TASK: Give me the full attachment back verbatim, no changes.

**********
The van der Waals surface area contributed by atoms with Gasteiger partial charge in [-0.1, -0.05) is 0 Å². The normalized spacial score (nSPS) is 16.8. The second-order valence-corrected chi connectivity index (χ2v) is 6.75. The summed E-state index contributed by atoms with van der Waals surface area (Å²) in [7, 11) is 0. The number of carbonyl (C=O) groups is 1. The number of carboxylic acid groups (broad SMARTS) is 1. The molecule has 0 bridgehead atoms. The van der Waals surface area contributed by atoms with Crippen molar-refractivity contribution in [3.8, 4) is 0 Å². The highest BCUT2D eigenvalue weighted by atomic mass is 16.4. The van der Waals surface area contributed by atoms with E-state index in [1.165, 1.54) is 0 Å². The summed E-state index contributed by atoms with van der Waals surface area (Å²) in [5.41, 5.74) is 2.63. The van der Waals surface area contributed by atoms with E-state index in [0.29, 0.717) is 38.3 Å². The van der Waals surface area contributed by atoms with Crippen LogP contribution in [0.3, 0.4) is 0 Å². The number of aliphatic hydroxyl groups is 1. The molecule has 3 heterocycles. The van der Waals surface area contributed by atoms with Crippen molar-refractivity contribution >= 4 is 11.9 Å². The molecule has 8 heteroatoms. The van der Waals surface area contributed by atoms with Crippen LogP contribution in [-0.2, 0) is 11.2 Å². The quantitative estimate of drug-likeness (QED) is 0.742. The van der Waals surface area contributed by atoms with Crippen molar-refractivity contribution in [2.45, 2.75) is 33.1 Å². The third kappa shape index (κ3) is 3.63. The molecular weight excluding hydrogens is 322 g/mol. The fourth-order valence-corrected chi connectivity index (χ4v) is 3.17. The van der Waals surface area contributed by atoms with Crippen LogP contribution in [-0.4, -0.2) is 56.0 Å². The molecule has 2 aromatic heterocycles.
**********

The van der Waals surface area contributed by atoms with Gasteiger partial charge in [-0.1, -0.05) is 0 Å². The normalized spacial score (nSPS) is 16.8. The second-order valence-corrected chi connectivity index (χ2v) is 6.75. The summed E-state index contributed by atoms with van der Waals surface area (Å²) in [7, 11) is 0. The number of carbonyl (C=O) groups is 1. The number of carboxylic acid groups (broad SMARTS) is 1. The molecule has 0 bridgehead atoms. The van der Waals surface area contributed by atoms with Crippen molar-refractivity contribution in [3.8, 4) is 0 Å². The highest BCUT2D eigenvalue weighted by atomic mass is 16.4. The van der Waals surface area contributed by atoms with E-state index in [1.165, 1.54) is 0 Å². The summed E-state index contributed by atoms with van der Waals surface area (Å²) in [5.41, 5.74) is 2.63. The van der Waals surface area contributed by atoms with E-state index in [0.29, 0.717) is 38.3 Å². The van der Waals surface area contributed by atoms with Crippen LogP contribution in [0.3, 0.4) is 0 Å². The number of aliphatic hydroxyl groups is 1. The molecule has 3 heterocycles. The van der Waals surface area contributed by atoms with Crippen molar-refractivity contribution >= 4 is 11.9 Å². The molecule has 8 heteroatoms. The van der Waals surface area contributed by atoms with Crippen LogP contribution in [-0.2, 0) is 11.2 Å². The quantitative estimate of drug-likeness (QED) is 0.742. The van der Waals surface area contributed by atoms with Crippen molar-refractivity contribution in [2.45, 2.75) is 33.1 Å². The third kappa shape index (κ3) is 3.63. The molecular weight excluding hydrogens is 322 g/mol. The fourth-order valence-corrected chi connectivity index (χ4v) is 3.17. The van der Waals surface area contributed by atoms with Crippen LogP contribution in [-0.4, -0.2) is 56.0 Å². The molecule has 2 aromatic heterocycles.